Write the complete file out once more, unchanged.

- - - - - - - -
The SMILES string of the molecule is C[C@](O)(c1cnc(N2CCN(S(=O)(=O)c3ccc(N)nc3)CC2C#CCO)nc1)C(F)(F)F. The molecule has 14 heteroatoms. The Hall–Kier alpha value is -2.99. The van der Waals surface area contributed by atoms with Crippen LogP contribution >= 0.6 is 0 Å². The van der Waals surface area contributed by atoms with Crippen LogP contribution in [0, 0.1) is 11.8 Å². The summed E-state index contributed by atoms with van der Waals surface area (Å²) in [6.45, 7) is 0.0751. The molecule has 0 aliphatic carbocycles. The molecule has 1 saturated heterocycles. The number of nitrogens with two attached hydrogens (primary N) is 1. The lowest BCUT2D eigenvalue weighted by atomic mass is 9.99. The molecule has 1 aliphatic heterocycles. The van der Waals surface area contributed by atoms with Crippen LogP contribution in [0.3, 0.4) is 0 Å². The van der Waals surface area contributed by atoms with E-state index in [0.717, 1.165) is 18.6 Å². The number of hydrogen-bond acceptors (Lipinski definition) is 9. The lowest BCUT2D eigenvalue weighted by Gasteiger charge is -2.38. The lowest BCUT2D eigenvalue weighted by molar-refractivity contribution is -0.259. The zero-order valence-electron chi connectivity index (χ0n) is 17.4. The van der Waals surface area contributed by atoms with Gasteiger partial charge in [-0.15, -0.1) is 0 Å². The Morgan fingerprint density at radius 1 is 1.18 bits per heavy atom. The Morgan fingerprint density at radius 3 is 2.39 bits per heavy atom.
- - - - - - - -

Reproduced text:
The SMILES string of the molecule is C[C@](O)(c1cnc(N2CCN(S(=O)(=O)c3ccc(N)nc3)CC2C#CCO)nc1)C(F)(F)F. The molecule has 14 heteroatoms. The Hall–Kier alpha value is -2.99. The van der Waals surface area contributed by atoms with Crippen LogP contribution >= 0.6 is 0 Å². The van der Waals surface area contributed by atoms with Crippen LogP contribution in [0, 0.1) is 11.8 Å². The summed E-state index contributed by atoms with van der Waals surface area (Å²) in [6.45, 7) is 0.0751. The molecule has 0 aliphatic carbocycles. The molecule has 1 saturated heterocycles. The number of nitrogens with two attached hydrogens (primary N) is 1. The lowest BCUT2D eigenvalue weighted by atomic mass is 9.99. The molecule has 1 aliphatic heterocycles. The van der Waals surface area contributed by atoms with Crippen LogP contribution in [0.3, 0.4) is 0 Å². The van der Waals surface area contributed by atoms with E-state index in [0.717, 1.165) is 18.6 Å². The number of hydrogen-bond acceptors (Lipinski definition) is 9. The lowest BCUT2D eigenvalue weighted by Gasteiger charge is -2.38. The lowest BCUT2D eigenvalue weighted by molar-refractivity contribution is -0.259. The zero-order valence-electron chi connectivity index (χ0n) is 17.4. The van der Waals surface area contributed by atoms with Gasteiger partial charge in [-0.15, -0.1) is 0 Å². The Morgan fingerprint density at radius 1 is 1.18 bits per heavy atom. The Morgan fingerprint density at radius 3 is 2.39 bits per heavy atom.